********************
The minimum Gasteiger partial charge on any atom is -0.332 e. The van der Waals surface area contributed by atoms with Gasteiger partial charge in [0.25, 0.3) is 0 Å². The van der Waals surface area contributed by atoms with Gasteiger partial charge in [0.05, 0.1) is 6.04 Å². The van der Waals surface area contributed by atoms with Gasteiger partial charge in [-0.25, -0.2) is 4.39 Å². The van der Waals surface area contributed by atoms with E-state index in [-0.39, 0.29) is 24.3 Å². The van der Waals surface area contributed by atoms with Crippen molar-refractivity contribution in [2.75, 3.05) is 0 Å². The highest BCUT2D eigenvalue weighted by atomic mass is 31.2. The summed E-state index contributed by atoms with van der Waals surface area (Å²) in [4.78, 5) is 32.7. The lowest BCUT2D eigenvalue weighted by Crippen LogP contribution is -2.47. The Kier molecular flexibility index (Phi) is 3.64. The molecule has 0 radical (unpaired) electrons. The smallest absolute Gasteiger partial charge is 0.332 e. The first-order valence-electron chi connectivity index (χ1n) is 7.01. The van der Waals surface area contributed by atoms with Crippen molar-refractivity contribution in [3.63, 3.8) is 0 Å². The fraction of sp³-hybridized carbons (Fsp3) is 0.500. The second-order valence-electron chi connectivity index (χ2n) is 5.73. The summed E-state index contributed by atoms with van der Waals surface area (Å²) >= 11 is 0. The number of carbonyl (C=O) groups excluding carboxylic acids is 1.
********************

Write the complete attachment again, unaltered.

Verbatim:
The minimum Gasteiger partial charge on any atom is -0.332 e. The van der Waals surface area contributed by atoms with Gasteiger partial charge in [0.25, 0.3) is 0 Å². The van der Waals surface area contributed by atoms with Gasteiger partial charge in [0.05, 0.1) is 6.04 Å². The van der Waals surface area contributed by atoms with Gasteiger partial charge in [-0.25, -0.2) is 4.39 Å². The van der Waals surface area contributed by atoms with E-state index in [-0.39, 0.29) is 24.3 Å². The van der Waals surface area contributed by atoms with Crippen molar-refractivity contribution in [2.75, 3.05) is 0 Å². The highest BCUT2D eigenvalue weighted by atomic mass is 31.2. The summed E-state index contributed by atoms with van der Waals surface area (Å²) in [4.78, 5) is 32.7. The lowest BCUT2D eigenvalue weighted by Crippen LogP contribution is -2.47. The Kier molecular flexibility index (Phi) is 3.64. The molecule has 0 radical (unpaired) electrons. The smallest absolute Gasteiger partial charge is 0.332 e. The first-order valence-electron chi connectivity index (χ1n) is 7.01. The van der Waals surface area contributed by atoms with Crippen molar-refractivity contribution in [3.63, 3.8) is 0 Å². The fraction of sp³-hybridized carbons (Fsp3) is 0.500. The second-order valence-electron chi connectivity index (χ2n) is 5.73. The summed E-state index contributed by atoms with van der Waals surface area (Å²) >= 11 is 0. The number of carbonyl (C=O) groups excluding carboxylic acids is 1.